"For the safety and integrity of the evidence, we have to know where it is every step of the way," Capt. Victor Rodriguez said in Sunday's editions of the Houston Chronicle.
Rodriguez and a team of other officers and civilian employees have been preparing for about 18 months. The move itself is expected to take four to six months.
"When we move high-value items, there will be a significant law-enforcement presence, including a SWAT team or two," Rodriguez said. "We are going to move it and be quick about it. We are not going to want to expose ourselves to unnecessary risk."
The move could begin as soon as January and is expected to alleviate problems that have plagued the department over mishandling and losing evidence. Police say they expect the new cavernous building to greatly enhance their ability to safeguard evidence gathered by one of the nation's largest police forces.
The new building also will include more than 50 security cameras, high-security ballistic glass, panic buttons and multiple systems for checking the access and identification of personnel.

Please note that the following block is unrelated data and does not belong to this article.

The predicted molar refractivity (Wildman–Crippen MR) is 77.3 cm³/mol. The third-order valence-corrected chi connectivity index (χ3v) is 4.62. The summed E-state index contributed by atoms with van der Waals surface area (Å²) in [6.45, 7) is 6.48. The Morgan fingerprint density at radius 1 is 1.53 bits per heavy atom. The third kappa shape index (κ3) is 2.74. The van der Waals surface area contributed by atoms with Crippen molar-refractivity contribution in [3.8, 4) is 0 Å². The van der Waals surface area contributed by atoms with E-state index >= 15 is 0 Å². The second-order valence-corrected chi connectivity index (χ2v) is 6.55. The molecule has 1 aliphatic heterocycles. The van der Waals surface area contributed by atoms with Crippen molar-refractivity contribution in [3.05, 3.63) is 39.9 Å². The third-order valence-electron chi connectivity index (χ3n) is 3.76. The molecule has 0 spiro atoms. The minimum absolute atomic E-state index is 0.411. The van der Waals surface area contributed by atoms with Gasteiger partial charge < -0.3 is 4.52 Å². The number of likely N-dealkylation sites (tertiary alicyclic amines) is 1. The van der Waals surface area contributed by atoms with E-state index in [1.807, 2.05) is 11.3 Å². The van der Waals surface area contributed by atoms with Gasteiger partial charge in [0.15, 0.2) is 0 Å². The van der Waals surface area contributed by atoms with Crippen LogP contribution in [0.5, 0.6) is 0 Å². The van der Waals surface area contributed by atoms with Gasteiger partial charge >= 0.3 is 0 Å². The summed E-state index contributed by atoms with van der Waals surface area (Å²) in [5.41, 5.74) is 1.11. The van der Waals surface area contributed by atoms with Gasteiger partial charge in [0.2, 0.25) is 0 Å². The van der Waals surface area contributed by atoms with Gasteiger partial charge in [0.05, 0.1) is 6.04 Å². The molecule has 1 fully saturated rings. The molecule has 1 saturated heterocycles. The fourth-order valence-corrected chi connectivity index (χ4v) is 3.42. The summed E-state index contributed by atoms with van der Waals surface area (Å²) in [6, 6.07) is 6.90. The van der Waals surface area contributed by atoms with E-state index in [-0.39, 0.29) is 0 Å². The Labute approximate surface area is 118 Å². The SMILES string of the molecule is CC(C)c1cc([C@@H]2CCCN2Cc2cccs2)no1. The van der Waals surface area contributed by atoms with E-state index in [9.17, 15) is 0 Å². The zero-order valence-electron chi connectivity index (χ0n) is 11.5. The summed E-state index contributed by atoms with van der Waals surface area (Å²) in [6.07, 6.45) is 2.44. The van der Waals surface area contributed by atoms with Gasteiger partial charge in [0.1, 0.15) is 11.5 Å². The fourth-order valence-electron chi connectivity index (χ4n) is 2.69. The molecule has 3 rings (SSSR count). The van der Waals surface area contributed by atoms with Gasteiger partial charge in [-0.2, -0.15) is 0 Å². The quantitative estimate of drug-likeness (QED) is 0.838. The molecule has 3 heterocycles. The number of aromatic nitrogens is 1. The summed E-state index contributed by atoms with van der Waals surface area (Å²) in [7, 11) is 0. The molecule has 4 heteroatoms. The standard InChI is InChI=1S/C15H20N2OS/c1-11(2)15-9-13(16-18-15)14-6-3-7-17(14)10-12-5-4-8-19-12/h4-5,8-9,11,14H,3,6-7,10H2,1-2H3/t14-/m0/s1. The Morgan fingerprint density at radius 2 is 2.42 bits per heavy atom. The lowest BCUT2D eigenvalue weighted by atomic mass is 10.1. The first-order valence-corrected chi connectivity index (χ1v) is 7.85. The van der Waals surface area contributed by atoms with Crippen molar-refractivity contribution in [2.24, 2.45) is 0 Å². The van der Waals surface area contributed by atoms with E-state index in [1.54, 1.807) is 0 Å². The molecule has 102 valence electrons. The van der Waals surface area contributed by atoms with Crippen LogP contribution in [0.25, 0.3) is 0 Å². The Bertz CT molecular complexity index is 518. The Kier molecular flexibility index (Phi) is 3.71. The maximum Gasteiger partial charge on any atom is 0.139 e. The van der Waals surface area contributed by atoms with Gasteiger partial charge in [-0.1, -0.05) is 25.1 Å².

The current warehouse dates to the 1920s, is only partially air-conditioned and was once a windowpane factory.
The list of bulky items to be moved is staggering: about 10 tons of scrap metal, 700 gambling machines and nearly 1,000 bicycles, to name a few.
Three freezers hold 15,000 envelopes containing DNA evidence dating to the 1980s. They are kept for decades as officers look for breaks in cases and convicted criminals seek to prove their innocence.
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